As Gordon Mar states in his April column, we all should praise him for following the Breed administration’s legislation which grants we lowly resident San Franciscans “free” entry to three formerly free “attractions” in Golden Gate Park (the Arboretum, the Tea Garden and the Conservatory).
The really great thing about this change is that it forces us to prove we are from San Francisco to enter. And, as we often enter with guests, we have the awesome privilege to pay for them; so do the veterans which he has (after a struggle on their part) granted free admission.
Haters will always hate, and some naysayers might complain that $10 on weekdays, with a 50% or more surcharge on weekends, is a bit steep for any of these “gardens.” After all, the Garfield Park Conservatory in Chicago is free to all. And these same people might point out that we should have free hours and even (gasp) entire free days on weekends when people can come. And have them more often. Or even — an exceedingly novel concept — have free entry all the time. After all, they might mistakenly claim that their tax dollars pay for these facilities, so entry should be free for everyone. We should welcome rather than penalize visitors, especially in times like these. Some wags might even say that the Tea Garden should be kept under public control, and the Conservatory should be returned to public management and free entry.
But they would be completely wrong! The top three middle-class managers at the San Francisco Botanical Garden Society make a meager $500,000 between them. With a meager $20 million endowment, the Society has found it necessary to destroy gardens in the Arboretum for corporate rentals and special events, proving themselves to be superb environmental stewards. They absolutely require the right to tax entry to these three taxpayer-funded “gardens.” And it is shameful that Supervisor Connie Chan stood in the way of Parks Alliance being paid $1 million for the transfer of ownership of the Conservatory to the San Francisco Botanical Garden Society. Thankfully, the entire revenues from the entry charges will go to the impoverished Society, depriving the government of the chance to waste them on vital social services.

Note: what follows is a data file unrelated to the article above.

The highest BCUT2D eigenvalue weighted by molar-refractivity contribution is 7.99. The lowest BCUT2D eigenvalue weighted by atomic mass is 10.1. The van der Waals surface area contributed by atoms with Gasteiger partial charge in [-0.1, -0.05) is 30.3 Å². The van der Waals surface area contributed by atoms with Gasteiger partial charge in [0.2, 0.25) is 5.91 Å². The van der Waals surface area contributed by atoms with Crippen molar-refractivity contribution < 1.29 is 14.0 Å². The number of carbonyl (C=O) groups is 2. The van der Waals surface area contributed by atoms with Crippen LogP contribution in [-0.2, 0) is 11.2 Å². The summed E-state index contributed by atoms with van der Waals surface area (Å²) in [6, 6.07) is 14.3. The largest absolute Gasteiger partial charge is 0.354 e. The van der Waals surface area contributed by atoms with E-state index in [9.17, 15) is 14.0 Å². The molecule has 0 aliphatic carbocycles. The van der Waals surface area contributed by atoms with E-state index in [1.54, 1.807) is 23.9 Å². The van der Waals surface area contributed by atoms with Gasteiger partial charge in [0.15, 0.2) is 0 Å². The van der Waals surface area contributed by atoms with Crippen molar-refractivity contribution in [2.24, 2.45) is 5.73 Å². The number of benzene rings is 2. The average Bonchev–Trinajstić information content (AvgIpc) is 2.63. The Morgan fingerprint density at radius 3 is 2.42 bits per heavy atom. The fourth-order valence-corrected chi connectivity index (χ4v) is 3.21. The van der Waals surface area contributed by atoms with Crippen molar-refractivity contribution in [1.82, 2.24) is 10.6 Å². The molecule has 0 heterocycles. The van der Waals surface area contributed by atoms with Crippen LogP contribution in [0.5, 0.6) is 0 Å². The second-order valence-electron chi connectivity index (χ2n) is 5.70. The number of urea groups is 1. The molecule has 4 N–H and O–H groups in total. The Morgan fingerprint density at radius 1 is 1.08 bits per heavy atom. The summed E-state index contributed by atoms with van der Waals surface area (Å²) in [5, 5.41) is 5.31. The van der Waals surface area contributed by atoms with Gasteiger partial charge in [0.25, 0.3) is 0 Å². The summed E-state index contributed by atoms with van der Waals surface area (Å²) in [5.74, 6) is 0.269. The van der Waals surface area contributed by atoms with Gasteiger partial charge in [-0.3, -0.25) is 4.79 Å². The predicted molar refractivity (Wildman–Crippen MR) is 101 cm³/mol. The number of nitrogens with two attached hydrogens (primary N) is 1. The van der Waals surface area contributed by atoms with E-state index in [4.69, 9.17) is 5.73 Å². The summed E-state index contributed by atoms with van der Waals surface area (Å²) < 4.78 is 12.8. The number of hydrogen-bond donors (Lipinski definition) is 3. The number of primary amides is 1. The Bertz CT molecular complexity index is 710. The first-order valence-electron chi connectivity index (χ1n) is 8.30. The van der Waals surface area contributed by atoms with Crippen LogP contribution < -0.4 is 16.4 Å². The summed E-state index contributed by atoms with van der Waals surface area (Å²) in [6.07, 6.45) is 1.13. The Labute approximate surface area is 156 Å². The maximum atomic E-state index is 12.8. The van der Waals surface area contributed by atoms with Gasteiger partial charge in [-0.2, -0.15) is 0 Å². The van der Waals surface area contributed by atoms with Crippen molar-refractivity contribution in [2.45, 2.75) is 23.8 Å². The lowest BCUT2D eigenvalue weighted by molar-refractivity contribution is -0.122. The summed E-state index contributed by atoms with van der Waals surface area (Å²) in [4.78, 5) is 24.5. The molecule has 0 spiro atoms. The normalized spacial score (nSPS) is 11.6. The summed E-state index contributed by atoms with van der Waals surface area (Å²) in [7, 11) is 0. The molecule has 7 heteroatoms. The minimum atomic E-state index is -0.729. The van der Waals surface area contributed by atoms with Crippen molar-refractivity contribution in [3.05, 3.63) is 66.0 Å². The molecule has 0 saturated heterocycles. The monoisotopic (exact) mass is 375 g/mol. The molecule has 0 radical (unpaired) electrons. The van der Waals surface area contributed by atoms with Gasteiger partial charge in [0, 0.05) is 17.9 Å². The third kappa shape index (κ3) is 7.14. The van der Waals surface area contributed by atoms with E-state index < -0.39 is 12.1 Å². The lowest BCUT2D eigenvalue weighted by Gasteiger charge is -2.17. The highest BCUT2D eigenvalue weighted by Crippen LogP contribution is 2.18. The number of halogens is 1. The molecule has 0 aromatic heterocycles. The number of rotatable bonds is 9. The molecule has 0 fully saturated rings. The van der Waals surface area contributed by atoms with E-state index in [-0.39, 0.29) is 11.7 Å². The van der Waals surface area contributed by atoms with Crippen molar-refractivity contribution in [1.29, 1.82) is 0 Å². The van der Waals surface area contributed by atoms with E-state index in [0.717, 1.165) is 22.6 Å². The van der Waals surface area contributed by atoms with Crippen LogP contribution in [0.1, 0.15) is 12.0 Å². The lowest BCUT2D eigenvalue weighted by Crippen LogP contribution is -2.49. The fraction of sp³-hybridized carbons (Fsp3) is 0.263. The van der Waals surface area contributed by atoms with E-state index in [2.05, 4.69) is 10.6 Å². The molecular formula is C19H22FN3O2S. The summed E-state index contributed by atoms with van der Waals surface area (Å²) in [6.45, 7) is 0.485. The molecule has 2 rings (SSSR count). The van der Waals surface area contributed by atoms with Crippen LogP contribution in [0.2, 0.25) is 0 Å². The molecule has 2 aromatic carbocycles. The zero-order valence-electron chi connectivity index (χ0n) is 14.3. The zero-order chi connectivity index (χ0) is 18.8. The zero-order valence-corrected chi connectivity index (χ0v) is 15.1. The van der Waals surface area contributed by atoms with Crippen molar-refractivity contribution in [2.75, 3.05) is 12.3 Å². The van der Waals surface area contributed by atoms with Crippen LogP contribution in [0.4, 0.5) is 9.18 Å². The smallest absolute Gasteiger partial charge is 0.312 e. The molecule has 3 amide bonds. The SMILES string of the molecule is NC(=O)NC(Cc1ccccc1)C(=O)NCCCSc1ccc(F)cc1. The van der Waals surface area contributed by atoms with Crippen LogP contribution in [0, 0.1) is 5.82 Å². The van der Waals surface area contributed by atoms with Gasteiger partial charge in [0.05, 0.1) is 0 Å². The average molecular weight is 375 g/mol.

After all, the purpose of government is to subsidize, maintain and enhance the class interests of the wealthy, a mission it does exceedingly well. We all need to congratulate Supervisor Mar for his tireless journey to enhance social equity in Golden Gate Park and elsewhere.
Harry S. Pariser
Categories: letter to the editor